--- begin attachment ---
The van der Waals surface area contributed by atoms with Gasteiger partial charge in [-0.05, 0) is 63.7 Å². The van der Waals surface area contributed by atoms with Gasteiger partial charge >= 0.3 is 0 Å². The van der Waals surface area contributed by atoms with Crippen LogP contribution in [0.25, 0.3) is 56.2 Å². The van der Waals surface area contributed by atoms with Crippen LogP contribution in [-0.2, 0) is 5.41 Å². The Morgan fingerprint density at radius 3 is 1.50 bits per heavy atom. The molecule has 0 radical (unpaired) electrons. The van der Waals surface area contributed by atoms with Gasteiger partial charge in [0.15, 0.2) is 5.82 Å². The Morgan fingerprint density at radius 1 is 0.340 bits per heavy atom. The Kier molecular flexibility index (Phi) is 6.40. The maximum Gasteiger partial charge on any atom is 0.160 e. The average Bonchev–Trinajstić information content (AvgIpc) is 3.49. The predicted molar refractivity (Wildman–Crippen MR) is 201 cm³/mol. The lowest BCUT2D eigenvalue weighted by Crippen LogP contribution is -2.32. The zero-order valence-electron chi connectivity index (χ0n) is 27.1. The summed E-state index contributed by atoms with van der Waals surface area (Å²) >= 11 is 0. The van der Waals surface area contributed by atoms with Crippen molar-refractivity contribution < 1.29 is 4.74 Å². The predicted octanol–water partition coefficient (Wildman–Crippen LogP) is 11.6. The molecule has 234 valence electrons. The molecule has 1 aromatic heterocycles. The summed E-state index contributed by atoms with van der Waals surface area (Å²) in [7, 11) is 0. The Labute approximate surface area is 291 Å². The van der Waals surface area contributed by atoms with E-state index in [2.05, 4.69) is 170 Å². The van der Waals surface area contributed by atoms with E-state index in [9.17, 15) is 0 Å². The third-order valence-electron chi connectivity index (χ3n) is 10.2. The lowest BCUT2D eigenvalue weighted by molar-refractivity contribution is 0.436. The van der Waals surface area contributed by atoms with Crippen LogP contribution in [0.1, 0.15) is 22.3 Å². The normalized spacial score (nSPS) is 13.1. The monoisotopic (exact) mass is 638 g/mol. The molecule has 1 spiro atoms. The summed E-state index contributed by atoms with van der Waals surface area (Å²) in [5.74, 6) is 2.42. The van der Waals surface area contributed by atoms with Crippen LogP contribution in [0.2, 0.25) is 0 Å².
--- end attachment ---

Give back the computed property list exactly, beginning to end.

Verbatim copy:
The van der Waals surface area contributed by atoms with Gasteiger partial charge in [-0.05, 0) is 63.7 Å². The van der Waals surface area contributed by atoms with Gasteiger partial charge >= 0.3 is 0 Å². The van der Waals surface area contributed by atoms with Crippen LogP contribution in [0.25, 0.3) is 56.2 Å². The van der Waals surface area contributed by atoms with Crippen LogP contribution in [-0.2, 0) is 5.41 Å². The Morgan fingerprint density at radius 3 is 1.50 bits per heavy atom. The molecule has 0 radical (unpaired) electrons. The van der Waals surface area contributed by atoms with Gasteiger partial charge in [0.15, 0.2) is 5.82 Å². The Morgan fingerprint density at radius 1 is 0.340 bits per heavy atom. The Kier molecular flexibility index (Phi) is 6.40. The maximum Gasteiger partial charge on any atom is 0.160 e. The average Bonchev–Trinajstić information content (AvgIpc) is 3.49. The predicted molar refractivity (Wildman–Crippen MR) is 201 cm³/mol. The lowest BCUT2D eigenvalue weighted by Crippen LogP contribution is -2.32. The zero-order valence-electron chi connectivity index (χ0n) is 27.1. The summed E-state index contributed by atoms with van der Waals surface area (Å²) >= 11 is 0. The van der Waals surface area contributed by atoms with Crippen molar-refractivity contribution < 1.29 is 4.74 Å². The predicted octanol–water partition coefficient (Wildman–Crippen LogP) is 11.6. The molecule has 234 valence electrons. The molecule has 1 aromatic heterocycles. The summed E-state index contributed by atoms with van der Waals surface area (Å²) in [7, 11) is 0. The Labute approximate surface area is 291 Å². The van der Waals surface area contributed by atoms with E-state index in [2.05, 4.69) is 170 Å². The van der Waals surface area contributed by atoms with E-state index in [9.17, 15) is 0 Å². The third-order valence-electron chi connectivity index (χ3n) is 10.2. The lowest BCUT2D eigenvalue weighted by molar-refractivity contribution is 0.436. The van der Waals surface area contributed by atoms with Crippen LogP contribution in [0.1, 0.15) is 22.3 Å². The normalized spacial score (nSPS) is 13.1. The monoisotopic (exact) mass is 638 g/mol. The molecule has 1 spiro atoms. The summed E-state index contributed by atoms with van der Waals surface area (Å²) in [5.74, 6) is 2.42. The van der Waals surface area contributed by atoms with Crippen LogP contribution in [0.2, 0.25) is 0 Å².